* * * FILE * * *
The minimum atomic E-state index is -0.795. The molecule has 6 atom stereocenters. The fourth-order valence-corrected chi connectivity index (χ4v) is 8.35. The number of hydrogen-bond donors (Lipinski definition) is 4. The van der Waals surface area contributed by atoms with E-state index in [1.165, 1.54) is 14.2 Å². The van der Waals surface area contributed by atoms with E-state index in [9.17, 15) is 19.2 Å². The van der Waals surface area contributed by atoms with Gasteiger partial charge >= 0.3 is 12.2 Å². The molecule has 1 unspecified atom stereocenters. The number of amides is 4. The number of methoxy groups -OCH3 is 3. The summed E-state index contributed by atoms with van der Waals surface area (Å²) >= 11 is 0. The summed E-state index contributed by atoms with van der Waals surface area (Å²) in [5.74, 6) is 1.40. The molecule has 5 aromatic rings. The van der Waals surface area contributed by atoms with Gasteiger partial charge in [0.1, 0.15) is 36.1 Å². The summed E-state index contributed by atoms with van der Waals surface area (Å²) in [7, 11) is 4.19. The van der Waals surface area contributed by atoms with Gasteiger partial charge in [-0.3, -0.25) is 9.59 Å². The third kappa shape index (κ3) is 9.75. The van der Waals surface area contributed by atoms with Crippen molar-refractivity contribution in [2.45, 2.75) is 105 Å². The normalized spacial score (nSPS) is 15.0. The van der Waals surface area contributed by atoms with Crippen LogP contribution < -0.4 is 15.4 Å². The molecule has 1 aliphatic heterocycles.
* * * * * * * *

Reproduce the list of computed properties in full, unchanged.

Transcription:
The minimum atomic E-state index is -0.795. The molecule has 6 atom stereocenters. The fourth-order valence-corrected chi connectivity index (χ4v) is 8.35. The number of hydrogen-bond donors (Lipinski definition) is 4. The van der Waals surface area contributed by atoms with E-state index in [1.165, 1.54) is 14.2 Å². The van der Waals surface area contributed by atoms with E-state index in [9.17, 15) is 19.2 Å². The van der Waals surface area contributed by atoms with Gasteiger partial charge >= 0.3 is 12.2 Å². The molecule has 1 unspecified atom stereocenters. The number of amides is 4. The number of methoxy groups -OCH3 is 3. The summed E-state index contributed by atoms with van der Waals surface area (Å²) >= 11 is 0. The summed E-state index contributed by atoms with van der Waals surface area (Å²) in [5.74, 6) is 1.40. The molecule has 5 aromatic rings. The van der Waals surface area contributed by atoms with Gasteiger partial charge in [0.1, 0.15) is 36.1 Å². The summed E-state index contributed by atoms with van der Waals surface area (Å²) in [7, 11) is 4.19. The van der Waals surface area contributed by atoms with Gasteiger partial charge in [-0.3, -0.25) is 9.59 Å². The third kappa shape index (κ3) is 9.75. The van der Waals surface area contributed by atoms with Crippen molar-refractivity contribution in [2.45, 2.75) is 105 Å². The normalized spacial score (nSPS) is 15.0. The van der Waals surface area contributed by atoms with Crippen LogP contribution < -0.4 is 15.4 Å². The molecule has 1 aliphatic heterocycles.